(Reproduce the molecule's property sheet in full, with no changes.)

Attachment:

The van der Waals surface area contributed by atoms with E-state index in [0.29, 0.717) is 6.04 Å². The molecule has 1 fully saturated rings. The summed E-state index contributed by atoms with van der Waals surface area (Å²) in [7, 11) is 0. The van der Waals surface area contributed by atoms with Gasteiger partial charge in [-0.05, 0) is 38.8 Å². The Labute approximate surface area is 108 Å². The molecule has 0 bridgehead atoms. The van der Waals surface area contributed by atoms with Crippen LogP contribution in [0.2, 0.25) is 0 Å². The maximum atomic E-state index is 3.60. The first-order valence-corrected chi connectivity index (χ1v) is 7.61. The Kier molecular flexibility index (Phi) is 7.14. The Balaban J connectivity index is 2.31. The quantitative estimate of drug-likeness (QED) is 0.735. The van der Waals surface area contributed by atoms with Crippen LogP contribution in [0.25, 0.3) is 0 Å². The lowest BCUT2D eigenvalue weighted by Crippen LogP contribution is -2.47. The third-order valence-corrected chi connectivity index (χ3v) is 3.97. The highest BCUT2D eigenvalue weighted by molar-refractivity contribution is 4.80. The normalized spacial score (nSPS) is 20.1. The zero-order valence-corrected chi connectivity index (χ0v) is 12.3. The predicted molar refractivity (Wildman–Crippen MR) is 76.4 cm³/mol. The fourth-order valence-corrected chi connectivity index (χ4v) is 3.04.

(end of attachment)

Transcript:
The van der Waals surface area contributed by atoms with E-state index in [0.29, 0.717) is 6.04 Å². The molecule has 1 fully saturated rings. The summed E-state index contributed by atoms with van der Waals surface area (Å²) in [7, 11) is 0. The van der Waals surface area contributed by atoms with Gasteiger partial charge in [-0.05, 0) is 38.8 Å². The Labute approximate surface area is 108 Å². The molecule has 0 bridgehead atoms. The van der Waals surface area contributed by atoms with Crippen LogP contribution in [0.2, 0.25) is 0 Å². The maximum atomic E-state index is 3.60. The first-order valence-corrected chi connectivity index (χ1v) is 7.61. The Kier molecular flexibility index (Phi) is 7.14. The Balaban J connectivity index is 2.31. The quantitative estimate of drug-likeness (QED) is 0.735. The van der Waals surface area contributed by atoms with Crippen LogP contribution in [0.25, 0.3) is 0 Å². The lowest BCUT2D eigenvalue weighted by Crippen LogP contribution is -2.47. The third-order valence-corrected chi connectivity index (χ3v) is 3.97. The highest BCUT2D eigenvalue weighted by molar-refractivity contribution is 4.80. The normalized spacial score (nSPS) is 20.1. The zero-order valence-corrected chi connectivity index (χ0v) is 12.3. The predicted molar refractivity (Wildman–Crippen MR) is 76.4 cm³/mol. The fourth-order valence-corrected chi connectivity index (χ4v) is 3.04.